Medicine (MD/DO)
Musculoskeletal (Orthopedics)
Upper Extremity Disorders
Nursemaid's Elbow (Radial Head Subluxation)

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Nursemaid's Elbow (Radial Head Subluxation)

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Nursemaid's Elbow (Radial Head Subluxation)

Normally the annular ligament helps hold the head of the radial bone in the forearm in place at the elbow joint. Nursemaid’s elbow, also called pulled elbow, is the most common elbow injury in children. It occurs when the radial head moves inferiorly under the annular ligament in a process known as radial head subluxation. Any form of axial traction on the forearm, such as a child being tugged or swung by the distal arms, may cause this injury. Children are most likely to experience this injury and will present with an extended and pronated forearm that they refuse to bend at the elbow. This type of injury can be manually reduced using either a technique of gentle supination of the elbow with 90 degrees flexion or hyperpronation of the forearm. Immobilization should never be used to treat this injury.
Radial Head Subluxation
Radio Head Sub

A subluxation is a partial dislocation, so patients with Nursemaid’s elbow have a partial dislocation of head of the radius. The head of the radius normally articulates with the lateral side of the humerus at the capitulum, and is held in place with the radial notch of the ulna by the annular ligament. Particularly in children, if the hand is pulled on with enough force, it can cause the head of the radius to be displaced underneath the annular ligament, resulting in the inability to supinate the arm and experience pain.

Inferiorly Under Annular Ligament
Inferiorly In-fur and Annular-ring Ligament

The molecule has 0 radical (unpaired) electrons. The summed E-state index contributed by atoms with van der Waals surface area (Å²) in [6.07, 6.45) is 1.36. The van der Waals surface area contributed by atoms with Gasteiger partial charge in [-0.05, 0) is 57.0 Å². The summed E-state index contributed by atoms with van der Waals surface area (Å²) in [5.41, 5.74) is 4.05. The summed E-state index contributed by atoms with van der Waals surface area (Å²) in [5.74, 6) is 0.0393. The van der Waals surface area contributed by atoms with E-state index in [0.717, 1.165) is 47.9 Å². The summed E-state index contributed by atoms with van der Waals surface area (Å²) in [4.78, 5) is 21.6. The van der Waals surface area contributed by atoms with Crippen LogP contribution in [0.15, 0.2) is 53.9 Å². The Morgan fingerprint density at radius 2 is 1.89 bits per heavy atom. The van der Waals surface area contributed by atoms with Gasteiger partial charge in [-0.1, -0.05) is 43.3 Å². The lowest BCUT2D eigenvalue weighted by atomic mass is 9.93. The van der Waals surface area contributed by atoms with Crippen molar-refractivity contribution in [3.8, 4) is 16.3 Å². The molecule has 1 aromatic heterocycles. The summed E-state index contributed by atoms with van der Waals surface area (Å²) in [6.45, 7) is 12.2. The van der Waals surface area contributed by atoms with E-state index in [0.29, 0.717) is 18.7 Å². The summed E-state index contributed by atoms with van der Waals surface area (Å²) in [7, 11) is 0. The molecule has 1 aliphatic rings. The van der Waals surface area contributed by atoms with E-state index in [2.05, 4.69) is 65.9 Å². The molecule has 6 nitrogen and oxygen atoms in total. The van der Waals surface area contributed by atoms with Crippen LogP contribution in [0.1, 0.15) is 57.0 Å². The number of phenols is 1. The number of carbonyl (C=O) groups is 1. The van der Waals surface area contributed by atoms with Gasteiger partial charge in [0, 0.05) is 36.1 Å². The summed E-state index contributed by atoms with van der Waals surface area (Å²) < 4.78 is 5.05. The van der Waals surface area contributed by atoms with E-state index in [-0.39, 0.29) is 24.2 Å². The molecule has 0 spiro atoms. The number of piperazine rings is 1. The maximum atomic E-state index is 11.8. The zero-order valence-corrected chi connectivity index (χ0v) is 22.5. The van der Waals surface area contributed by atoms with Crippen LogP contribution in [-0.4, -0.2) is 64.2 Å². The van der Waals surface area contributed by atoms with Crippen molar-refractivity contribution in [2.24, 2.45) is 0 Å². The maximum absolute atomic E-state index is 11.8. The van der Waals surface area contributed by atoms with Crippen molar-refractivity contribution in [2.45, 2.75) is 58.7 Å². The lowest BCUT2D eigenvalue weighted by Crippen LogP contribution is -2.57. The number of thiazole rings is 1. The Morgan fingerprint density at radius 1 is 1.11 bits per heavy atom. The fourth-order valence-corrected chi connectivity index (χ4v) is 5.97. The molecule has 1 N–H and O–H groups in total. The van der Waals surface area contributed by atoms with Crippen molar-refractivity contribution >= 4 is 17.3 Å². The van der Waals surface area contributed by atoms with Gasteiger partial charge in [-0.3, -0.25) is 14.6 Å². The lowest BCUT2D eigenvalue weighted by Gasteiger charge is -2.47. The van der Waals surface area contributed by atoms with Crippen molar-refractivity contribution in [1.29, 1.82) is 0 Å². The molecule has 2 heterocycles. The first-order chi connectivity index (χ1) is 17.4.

If a patient with Nursemaid’s elbow is standing in anatomical position, the proximal head of the radius will be inferiorly displaced, or “below” the annular ligament. It is also not uncommon for the radial head to be subluxed (partially dislocated) downward, and then for the radial head to move to the side (laterally) next to the annular ligament, resulting in a subluxation and a dislocation.

Axial Traction on Forearm
Axe Tractor and Forearm

Axial traction refers to outward movement away from the body. Any type of pulling force on the hand or distal arm, such as forcefully tugging a child’s hand, may cause this injury.

Pulled or Lifted by the Hand or Forearm
Pulling on Forearm

Any type of pulling force on the distal arm, such as pulling a child up by the hands, forcefully pulling or jerking a child’s hand, or playfully swinging the child by their arms, may cause this injury.

Children Aged (1-4 Years Old)

This injury occurs most commonly in children of preschool age, which is usually one to four years old. Older children are at a decreased risk because their joints, and the ligaments surrounding them are stronger, and older children are less likely to be in a situation where this injury might occur.

Extended & Pronated Forearm
Extended Pronated-primate Forearm

Radial articulation with the humerus allows for forearm supination and flexion; thus, when the radial head is displaced, the child will be unable to perform these motions, and their arm will be extended and pronated.

Refusal to Bend Elbow
Refusing to Bend Elbow

Bending of the elbow may generate pain, so patients may hold their arm to their side. However, nursemaid’s elbow does not commonly cause localized swelling or deformity unlike other forms of trauma to the elbow joint.

Manual Reduction
Manually Reducing

There are two techniques that can be performed by a provider to manually reduce the dislocated joint: supination of the elbow at 90 degrees flexion and hyperpronation of the forearm.

Hyperpronation of Forearm
Hiker-pronated-primate with Forearm

While applying direct pressure with one finger on one hand on the radial head, the provider grips the child’s forearm with his other hand, and hyperpronates the forearm until the radial head clicks back into place.

Gentle Supination of Elbow at 90 Degrees Flexion
Soup and Elbow with 90 Degree-angle

Using the thumb on one hand to hold the elbow and apply pressure on the radial head, the provider then supinates the patient’s hand and forearm, and then flexes the elbow to 90 degrees. This supination, followed by 90 degree flexion, aims to guide the radial head back in the annular ligament in its proper position.

No Immobilization
No Immobilization Sign

If nursemaid’s elbow can be successfully reduced, further treatment is not needed. The child often experiences immediate pain relief after manual reduction, and normal activity can be resumed shortly after.


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